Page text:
Writing this on the hoof standing on the mrt. On the way to meet Kk at Kowloon tong. I’m a bit late as I dithered over breakfast choices finally settling on egg tart and red bean bun.
Yesterday I did a lot of travelling. I went north to meet Kk in the north territories and experienced some of the complications he has getting about. I took 4 metro lines, a train and a light railway (a reject from the French, which runs like a tram down tong tai road. My instructions are a bit like a secret mission as I don’t really know where I’m going and Kk changes the plan as he has missed a bus. Meanwhile I have had to do some backtracking as I miss a stop, and later get on the light railway in the wrong direction thanks to a well intended station employee who obviously didn’t understand me. It’s about 12.30 when we finally meet on the platform at tai tong road and I discover I’ve been travelling without paying as I didn’t swipe my octopus card when I changed at sheung shui. We are in yuen long. It’s a busy hustling satellite town lined with shops catering for mainland Chinese who come from the nearby border to shop cheaply. Baby milk powder dominates the street displays of so called chemists. There are many gift shops selling beautifully packaged moon cake. Our mission is to mind a cake shop where the pastry is not made from the usual lard. It’s very very hot and not particularly relaxing. We eat our cakes standing up at a market where there are cheap lean-to eateries. Later we explore the market area. A lot of old people collecting flattened cardboard boxes strapping them to trollies to take to sell at recyclers. Some vicious looking butchers, arrays of tropical fruit including durian. Kk wants to shop me a McDonald’s or rather a McCafe. He extols the virtues of these places, where you don’t meet the usual impatient service and which serve as a community space for the elderly. Along the main drag are adverts for night school crammers. One particularly huge poster resembles the electioneering posters we have seen all week. 4 young smiling respectable men who could equally be advertising skin care products or hair styling products. They describe themselves as Dr Koo’s dream team.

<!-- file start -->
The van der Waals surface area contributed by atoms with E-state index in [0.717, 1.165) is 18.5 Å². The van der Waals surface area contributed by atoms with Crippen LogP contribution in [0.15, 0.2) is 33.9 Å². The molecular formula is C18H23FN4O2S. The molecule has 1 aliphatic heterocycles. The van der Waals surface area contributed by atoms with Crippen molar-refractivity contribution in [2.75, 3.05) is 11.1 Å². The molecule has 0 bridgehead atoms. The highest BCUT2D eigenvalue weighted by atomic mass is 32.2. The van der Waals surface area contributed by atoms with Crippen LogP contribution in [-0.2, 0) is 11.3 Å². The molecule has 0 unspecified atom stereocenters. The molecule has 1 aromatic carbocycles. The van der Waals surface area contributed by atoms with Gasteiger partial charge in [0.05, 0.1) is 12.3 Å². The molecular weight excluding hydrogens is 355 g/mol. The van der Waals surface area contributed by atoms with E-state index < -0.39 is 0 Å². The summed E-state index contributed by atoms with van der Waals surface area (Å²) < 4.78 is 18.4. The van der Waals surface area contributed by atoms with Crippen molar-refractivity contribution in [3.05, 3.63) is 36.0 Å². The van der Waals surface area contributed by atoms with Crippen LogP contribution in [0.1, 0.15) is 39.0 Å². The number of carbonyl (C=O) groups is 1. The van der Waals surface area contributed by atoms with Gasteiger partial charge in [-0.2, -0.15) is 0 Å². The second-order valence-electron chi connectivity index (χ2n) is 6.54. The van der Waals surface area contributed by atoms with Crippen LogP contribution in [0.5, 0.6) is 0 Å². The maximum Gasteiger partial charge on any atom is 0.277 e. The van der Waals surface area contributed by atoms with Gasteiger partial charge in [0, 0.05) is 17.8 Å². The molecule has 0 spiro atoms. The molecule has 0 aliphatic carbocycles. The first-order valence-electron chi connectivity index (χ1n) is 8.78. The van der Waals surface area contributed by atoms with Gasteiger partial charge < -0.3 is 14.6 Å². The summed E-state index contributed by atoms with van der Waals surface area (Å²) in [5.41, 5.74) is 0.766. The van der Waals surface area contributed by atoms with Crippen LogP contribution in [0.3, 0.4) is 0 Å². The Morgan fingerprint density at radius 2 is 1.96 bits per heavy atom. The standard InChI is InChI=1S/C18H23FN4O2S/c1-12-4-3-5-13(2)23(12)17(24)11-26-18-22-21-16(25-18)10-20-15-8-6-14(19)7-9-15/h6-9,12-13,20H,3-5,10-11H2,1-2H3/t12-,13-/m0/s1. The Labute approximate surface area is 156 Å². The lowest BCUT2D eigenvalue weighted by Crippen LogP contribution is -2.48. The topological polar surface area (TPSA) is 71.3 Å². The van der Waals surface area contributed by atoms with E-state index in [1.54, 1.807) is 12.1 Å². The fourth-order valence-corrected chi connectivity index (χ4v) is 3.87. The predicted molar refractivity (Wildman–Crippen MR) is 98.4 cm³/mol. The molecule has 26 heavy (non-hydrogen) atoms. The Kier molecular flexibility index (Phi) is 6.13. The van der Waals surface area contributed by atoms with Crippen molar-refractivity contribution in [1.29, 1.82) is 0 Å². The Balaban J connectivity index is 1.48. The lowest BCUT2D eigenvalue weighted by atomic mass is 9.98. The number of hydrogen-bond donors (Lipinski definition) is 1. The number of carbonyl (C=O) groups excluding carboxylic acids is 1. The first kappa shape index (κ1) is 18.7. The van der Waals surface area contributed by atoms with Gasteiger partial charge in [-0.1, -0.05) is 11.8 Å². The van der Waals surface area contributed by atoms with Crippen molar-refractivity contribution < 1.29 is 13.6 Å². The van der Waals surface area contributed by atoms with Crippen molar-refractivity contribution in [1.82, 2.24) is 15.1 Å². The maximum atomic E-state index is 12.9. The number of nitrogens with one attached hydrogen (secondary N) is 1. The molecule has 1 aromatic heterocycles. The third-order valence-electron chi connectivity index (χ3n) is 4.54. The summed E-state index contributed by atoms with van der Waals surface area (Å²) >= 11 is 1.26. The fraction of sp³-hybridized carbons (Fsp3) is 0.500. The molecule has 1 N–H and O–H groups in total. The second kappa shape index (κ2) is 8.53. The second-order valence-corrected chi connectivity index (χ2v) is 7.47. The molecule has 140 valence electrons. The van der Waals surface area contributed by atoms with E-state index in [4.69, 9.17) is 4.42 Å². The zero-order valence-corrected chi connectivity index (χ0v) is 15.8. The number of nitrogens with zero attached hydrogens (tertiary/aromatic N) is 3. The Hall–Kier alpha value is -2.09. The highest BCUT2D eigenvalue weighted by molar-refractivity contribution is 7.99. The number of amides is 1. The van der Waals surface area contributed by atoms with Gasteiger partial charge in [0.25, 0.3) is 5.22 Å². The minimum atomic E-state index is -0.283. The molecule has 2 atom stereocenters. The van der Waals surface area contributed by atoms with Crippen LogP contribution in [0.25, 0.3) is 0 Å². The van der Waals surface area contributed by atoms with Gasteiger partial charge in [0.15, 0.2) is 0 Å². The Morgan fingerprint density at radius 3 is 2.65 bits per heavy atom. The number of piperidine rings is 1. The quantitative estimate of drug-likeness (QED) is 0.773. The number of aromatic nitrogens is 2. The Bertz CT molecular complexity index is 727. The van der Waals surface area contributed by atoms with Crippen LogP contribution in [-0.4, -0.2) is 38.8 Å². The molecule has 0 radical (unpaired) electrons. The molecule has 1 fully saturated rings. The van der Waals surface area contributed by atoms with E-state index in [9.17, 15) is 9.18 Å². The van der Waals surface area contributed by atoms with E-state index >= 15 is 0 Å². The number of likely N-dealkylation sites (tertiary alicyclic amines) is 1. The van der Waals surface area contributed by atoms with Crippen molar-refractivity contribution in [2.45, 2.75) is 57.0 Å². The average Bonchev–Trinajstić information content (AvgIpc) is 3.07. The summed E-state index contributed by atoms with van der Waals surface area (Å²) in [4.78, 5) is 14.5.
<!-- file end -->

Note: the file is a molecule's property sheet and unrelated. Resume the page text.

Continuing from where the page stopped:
We hop on a bus to Ping Shan. On the horizon we can see the dim and sinister sky line of high rise Shenzhen in mainland China. The heavy smog is ominous. We get out at Ping Shan and here we pick up the heritage trail. This is enclosed in the old tang walled village, though there is only a small fragment of wall left. This clan are one of the oldest settlers in hk, coming here in the 12th century. Although he is called tang and I’m willing myself to believe it, unfortunately Kk is not related to this clan. The area is decidly low rise and bucolic. There are car parks among greenery, probably prime future development land and notices warning strangers not to park and that any damage to their vehicles will be their own responsibility. The rural environment means mosquitoes. We both get bitten and are feeling extremely hot. The various historic buildings are partially restored, interesting, but not engrossing. A temple, an an ancestral hall, a well. We don’t complete the trail and yearn for coolness.
So we take a bus to sheung Shui and this really is frontier town. Kk gets irritated by the mainland Chinese shoppers with their unruly crying kids who are given no attention. The mall has electrical cosmetic and clothes shops and a familiar sight is a group of Chinese on their knees outside stores packing and repacking suitcases they have brought for their mass purchases. It’s a comic and desperate sight. Outside the streets are full of similar day trippers sticking up on fake baby powder and other stuff. We see a ramshackle makeshift temple in a square. The air is notably stinky of cigarettes, something that Hong kongers seem to shun. On the foot bridge by the bus stop runs a rare cycle track. Hk cyclists seem unstable dangerous and wobbly. Along the bridge are campaigners for various political candidates, hanging out leaflets and trying to drown each other out via megaphones.
I wait with Kk for his bus then make my multi vehicle return to fortress hill. I’m delighted to find the Amrita buffet open. The food has almost all gone so the friendly manager offers me a half price feast of tasty vegetable dishes with rice and noodles, dessert and some great teas, including a walnut one.